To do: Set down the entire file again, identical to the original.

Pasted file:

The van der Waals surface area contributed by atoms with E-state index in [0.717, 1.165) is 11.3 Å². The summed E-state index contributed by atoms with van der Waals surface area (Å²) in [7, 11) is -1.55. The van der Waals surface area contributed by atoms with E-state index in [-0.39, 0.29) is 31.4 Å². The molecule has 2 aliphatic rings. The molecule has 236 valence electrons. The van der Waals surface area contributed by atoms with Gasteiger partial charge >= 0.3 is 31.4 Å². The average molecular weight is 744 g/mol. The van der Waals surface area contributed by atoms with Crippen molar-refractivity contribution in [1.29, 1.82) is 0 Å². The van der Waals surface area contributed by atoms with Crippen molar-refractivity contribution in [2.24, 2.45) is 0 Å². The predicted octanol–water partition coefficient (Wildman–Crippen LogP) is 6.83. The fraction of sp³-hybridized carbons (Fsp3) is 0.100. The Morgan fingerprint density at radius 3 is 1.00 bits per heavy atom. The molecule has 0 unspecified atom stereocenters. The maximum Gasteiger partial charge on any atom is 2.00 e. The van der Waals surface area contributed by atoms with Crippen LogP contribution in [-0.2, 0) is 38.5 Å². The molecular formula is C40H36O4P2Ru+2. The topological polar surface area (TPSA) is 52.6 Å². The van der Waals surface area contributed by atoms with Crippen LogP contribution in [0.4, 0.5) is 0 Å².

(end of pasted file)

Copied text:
The van der Waals surface area contributed by atoms with E-state index in [0.717, 1.165) is 11.3 Å². The summed E-state index contributed by atoms with van der Waals surface area (Å²) in [7, 11) is -1.55. The van der Waals surface area contributed by atoms with E-state index in [-0.39, 0.29) is 31.4 Å². The molecule has 2 aliphatic rings. The molecule has 236 valence electrons. The van der Waals surface area contributed by atoms with Gasteiger partial charge >= 0.3 is 31.4 Å². The average molecular weight is 744 g/mol. The van der Waals surface area contributed by atoms with Crippen molar-refractivity contribution in [1.29, 1.82) is 0 Å². The van der Waals surface area contributed by atoms with Crippen molar-refractivity contribution in [2.24, 2.45) is 0 Å². The predicted octanol–water partition coefficient (Wildman–Crippen LogP) is 6.83. The fraction of sp³-hybridized carbons (Fsp3) is 0.100. The Morgan fingerprint density at radius 3 is 1.00 bits per heavy atom. The molecule has 0 unspecified atom stereocenters. The maximum Gasteiger partial charge on any atom is 2.00 e. The van der Waals surface area contributed by atoms with Crippen LogP contribution in [-0.2, 0) is 38.5 Å². The molecular formula is C40H36O4P2Ru+2. The topological polar surface area (TPSA) is 52.6 Å². The van der Waals surface area contributed by atoms with Crippen LogP contribution in [0.4, 0.5) is 0 Å².